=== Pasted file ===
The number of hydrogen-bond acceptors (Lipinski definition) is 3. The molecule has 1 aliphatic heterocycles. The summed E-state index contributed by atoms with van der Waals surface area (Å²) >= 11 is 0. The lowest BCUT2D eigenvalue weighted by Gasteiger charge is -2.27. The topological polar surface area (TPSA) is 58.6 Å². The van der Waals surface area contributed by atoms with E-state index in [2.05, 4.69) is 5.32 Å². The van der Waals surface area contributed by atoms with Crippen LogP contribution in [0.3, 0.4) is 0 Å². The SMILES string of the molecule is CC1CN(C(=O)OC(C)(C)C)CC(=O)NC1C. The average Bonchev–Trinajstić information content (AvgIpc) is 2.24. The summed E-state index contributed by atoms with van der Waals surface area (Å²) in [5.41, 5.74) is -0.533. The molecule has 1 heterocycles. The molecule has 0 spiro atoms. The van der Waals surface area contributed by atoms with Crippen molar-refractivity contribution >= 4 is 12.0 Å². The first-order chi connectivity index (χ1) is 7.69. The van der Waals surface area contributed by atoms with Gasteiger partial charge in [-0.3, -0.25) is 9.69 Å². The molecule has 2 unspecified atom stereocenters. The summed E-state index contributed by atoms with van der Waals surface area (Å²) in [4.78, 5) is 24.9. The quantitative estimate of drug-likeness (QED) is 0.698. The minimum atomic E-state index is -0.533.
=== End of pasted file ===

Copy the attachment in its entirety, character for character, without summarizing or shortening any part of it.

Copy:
The number of hydrogen-bond acceptors (Lipinski definition) is 3. The molecule has 1 aliphatic heterocycles. The summed E-state index contributed by atoms with van der Waals surface area (Å²) >= 11 is 0. The lowest BCUT2D eigenvalue weighted by Gasteiger charge is -2.27. The topological polar surface area (TPSA) is 58.6 Å². The van der Waals surface area contributed by atoms with E-state index in [2.05, 4.69) is 5.32 Å². The van der Waals surface area contributed by atoms with Crippen LogP contribution in [0.3, 0.4) is 0 Å². The SMILES string of the molecule is CC1CN(C(=O)OC(C)(C)C)CC(=O)NC1C. The average Bonchev–Trinajstić information content (AvgIpc) is 2.24. The summed E-state index contributed by atoms with van der Waals surface area (Å²) in [5.41, 5.74) is -0.533. The molecule has 1 heterocycles. The molecule has 0 spiro atoms. The van der Waals surface area contributed by atoms with Crippen molar-refractivity contribution >= 4 is 12.0 Å². The first-order chi connectivity index (χ1) is 7.69. The van der Waals surface area contributed by atoms with Gasteiger partial charge in [-0.3, -0.25) is 9.69 Å². The molecule has 2 unspecified atom stereocenters. The summed E-state index contributed by atoms with van der Waals surface area (Å²) in [4.78, 5) is 24.9. The quantitative estimate of drug-likeness (QED) is 0.698. The minimum atomic E-state index is -0.533.